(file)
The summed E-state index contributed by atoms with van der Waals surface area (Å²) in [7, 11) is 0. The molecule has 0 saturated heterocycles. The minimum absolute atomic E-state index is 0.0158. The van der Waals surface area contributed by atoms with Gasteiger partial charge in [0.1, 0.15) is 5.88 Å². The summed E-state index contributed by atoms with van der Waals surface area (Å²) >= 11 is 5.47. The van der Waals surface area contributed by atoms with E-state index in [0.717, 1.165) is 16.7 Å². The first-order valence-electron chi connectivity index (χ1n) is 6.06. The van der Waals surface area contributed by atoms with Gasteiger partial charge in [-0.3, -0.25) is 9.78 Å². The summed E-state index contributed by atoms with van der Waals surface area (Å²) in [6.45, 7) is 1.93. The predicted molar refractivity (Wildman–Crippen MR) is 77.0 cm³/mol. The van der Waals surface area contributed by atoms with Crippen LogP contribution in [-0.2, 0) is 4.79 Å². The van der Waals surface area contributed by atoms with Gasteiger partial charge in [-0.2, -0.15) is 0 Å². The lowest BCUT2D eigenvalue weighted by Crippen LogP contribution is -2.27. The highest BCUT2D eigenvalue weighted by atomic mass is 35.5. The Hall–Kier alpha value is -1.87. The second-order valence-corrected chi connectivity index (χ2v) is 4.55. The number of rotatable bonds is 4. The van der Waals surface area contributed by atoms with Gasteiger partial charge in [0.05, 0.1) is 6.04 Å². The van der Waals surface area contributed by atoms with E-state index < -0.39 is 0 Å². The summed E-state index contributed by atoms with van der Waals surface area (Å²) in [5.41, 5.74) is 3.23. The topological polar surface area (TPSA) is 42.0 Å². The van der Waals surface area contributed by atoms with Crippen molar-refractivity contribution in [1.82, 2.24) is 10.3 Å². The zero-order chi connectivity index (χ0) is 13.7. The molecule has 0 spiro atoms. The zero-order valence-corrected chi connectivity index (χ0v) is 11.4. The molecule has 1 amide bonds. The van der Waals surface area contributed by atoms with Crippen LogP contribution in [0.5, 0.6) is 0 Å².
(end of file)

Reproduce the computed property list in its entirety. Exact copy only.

The summed E-state index contributed by atoms with van der Waals surface area (Å²) in [7, 11) is 0. The molecule has 0 saturated heterocycles. The minimum absolute atomic E-state index is 0.0158. The van der Waals surface area contributed by atoms with Gasteiger partial charge in [0.1, 0.15) is 5.88 Å². The summed E-state index contributed by atoms with van der Waals surface area (Å²) >= 11 is 5.47. The van der Waals surface area contributed by atoms with E-state index in [0.717, 1.165) is 16.7 Å². The first-order valence-electron chi connectivity index (χ1n) is 6.06. The van der Waals surface area contributed by atoms with Gasteiger partial charge in [-0.3, -0.25) is 9.78 Å². The summed E-state index contributed by atoms with van der Waals surface area (Å²) in [6.45, 7) is 1.93. The predicted molar refractivity (Wildman–Crippen MR) is 77.0 cm³/mol. The van der Waals surface area contributed by atoms with Crippen LogP contribution in [-0.2, 0) is 4.79 Å². The van der Waals surface area contributed by atoms with Gasteiger partial charge in [-0.2, -0.15) is 0 Å². The lowest BCUT2D eigenvalue weighted by Crippen LogP contribution is -2.27. The highest BCUT2D eigenvalue weighted by atomic mass is 35.5. The Hall–Kier alpha value is -1.87. The second-order valence-corrected chi connectivity index (χ2v) is 4.55. The number of rotatable bonds is 4. The van der Waals surface area contributed by atoms with Gasteiger partial charge in [0.05, 0.1) is 6.04 Å². The van der Waals surface area contributed by atoms with E-state index < -0.39 is 0 Å². The summed E-state index contributed by atoms with van der Waals surface area (Å²) in [5.41, 5.74) is 3.23. The topological polar surface area (TPSA) is 42.0 Å². The van der Waals surface area contributed by atoms with Crippen molar-refractivity contribution in [1.82, 2.24) is 10.3 Å². The zero-order chi connectivity index (χ0) is 13.7. The molecule has 0 spiro atoms. The zero-order valence-corrected chi connectivity index (χ0v) is 11.4. The molecule has 1 amide bonds. The van der Waals surface area contributed by atoms with Crippen LogP contribution in [0.5, 0.6) is 0 Å².